As Business Insider previously reported, while some joke JANET stands for “Just Another Non-Existent-Terminal,” it may actually mean “Joint Air Network for Employee Transportation.”

Related: 6 top secret bases that changed history

The JANET airlines hires will perform all the usual flight attendant tasks, including providing food and drink service, giving pre-flight safety demonstrations, ensuring passenger safety throughout the flight, and providing assistance during emergencies.

And, like flight attendants working for other airlines, JANET flight attendants must have a high school degree or the equivalent diploma, pass flight attendant training, and comply with the airline’s dress code and uniform guidelines, among other things.

Staff Sgt. Jimmie Williamson, 54th Airlift Squadron flight attendant, serves a purchased meal to 32 commanders from Scott Air Force Base, Ill on a C-40 aircraft Nov. 29. (U.S. Air Force photo by Staff Sgt. Stephenie Wade)

But JANET airline flight attendants bear the additional burden of qualifying for and maintaining a top-secret government security clearance and associated work location access.

According to the U.S. State Department’s website, “top secret” is the highest level of security clearance, and having this clearance gives you access to classified national security information.

Every application for security clearance is evaluated on an individual basis, and considerations include a number of deeply personal details including:

  • The person’s allegiance to the United States.
  • Foreign influence.
  • Foreign preference.
  • Sexual behavior.
  • Personal conduct.
  • Financial considerations.
  • Alcohol consumption.
  • Drug involvement.
  • Emotional, mental, and personality disorders.
  • Criminal conduct.
  • Security violations.
  • Outside activities.
  • Misuse of information technology systems.

If that sounds like the job for you, find the listing at AECom.

MIGHTY TACTICAL

Here’s why we love the Bradley Fighting Vehicle

The M1 Abrams main battle tank gets a lot of attention and respect. As well it should; it has a very enviable combat record — not to mention a reputation that is simply fearsome.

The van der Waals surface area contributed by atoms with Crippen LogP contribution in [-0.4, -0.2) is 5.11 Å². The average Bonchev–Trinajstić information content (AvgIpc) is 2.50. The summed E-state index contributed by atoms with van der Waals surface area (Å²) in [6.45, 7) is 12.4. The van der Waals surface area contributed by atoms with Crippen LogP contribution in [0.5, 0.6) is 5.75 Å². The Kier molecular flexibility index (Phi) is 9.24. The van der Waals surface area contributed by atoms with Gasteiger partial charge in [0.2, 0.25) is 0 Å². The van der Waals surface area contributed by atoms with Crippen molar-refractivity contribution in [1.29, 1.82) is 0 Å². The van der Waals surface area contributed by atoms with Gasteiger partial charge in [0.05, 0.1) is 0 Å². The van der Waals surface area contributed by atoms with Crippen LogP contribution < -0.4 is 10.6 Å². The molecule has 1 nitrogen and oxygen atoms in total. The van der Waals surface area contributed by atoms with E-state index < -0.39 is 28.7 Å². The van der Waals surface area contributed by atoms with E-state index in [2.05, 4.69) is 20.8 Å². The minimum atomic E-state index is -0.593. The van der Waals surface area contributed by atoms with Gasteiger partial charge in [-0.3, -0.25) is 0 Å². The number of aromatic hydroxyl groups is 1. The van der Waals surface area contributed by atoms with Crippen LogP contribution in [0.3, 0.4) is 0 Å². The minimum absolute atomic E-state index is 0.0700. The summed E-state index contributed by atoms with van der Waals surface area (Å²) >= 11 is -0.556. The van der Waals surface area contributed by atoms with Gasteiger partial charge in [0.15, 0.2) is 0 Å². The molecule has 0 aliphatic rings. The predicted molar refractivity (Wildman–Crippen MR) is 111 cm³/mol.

After all, if you were facing them and knew that enemy shells fired from 400 yards away bounced off the armor of an M1, you’d want to find some sort of white fabric to wave to keep it from shooting at you.

But the Abrams doesn’t operate alone. Often, it works with the Bradley Fighting Vehicle, or BFV. The “B” could also stand for “badass” because the Bradley has done its share of kicking butt alongside the Abrams, including during Desert Storm and Operation Iraqi Freedom.

Read more about why we love the Bradley here.

MIGHTY CULTURE

The 13 funniest military memes for the week of April 13

It appears that the military’s very own meme branch is getting its own series on Netflix on May 29. Space Force is set to star Steve Carell and will be helmed by Carell and showrunner of the American version of The Office, Greg Daniels.

In all fairness, they seem to be grasping the concept of the Space Force being a smaller entity within the DoD to protect satellites and how monotonous it will get after awhile fairly spot on. So basically, it’s The Office. In space… Office Space? Wait, no. That name’s taken…

This is awesome news for anyone else sick of hearing about Tiger King. I’ve never seen that show but through meme-mitosis, I can assume it’s about what happens in the surrounding areas of a military base. I may be desperate for entertainment, but I’m not desperate enough to see what the people at the Wal-Mart outside of Fort Sill would do with a tiger. And hopefully Space Force delivers on that.

Anyways, here are your memes for the week:

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(Meme via Army as F*ck)

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(Meme via Disgruntled Vets)

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(Meme via US Army WTF Moments Memes)

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(Meme via Call for Fire)

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(Meme via Not CID)

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(Meme via Infantry Follow Me)

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(Meme via The Army’s Fckups)

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(Meme via Coast Guard Memes)

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(Meme via PT Belt Nation)

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(meme via Valhalla Wear)

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(Meme via VET Tv)

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(Meme via Decelerate Your Life)

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(Meme via Pop Smoke)

Articles

How the Marines and the Navy work together on the high seas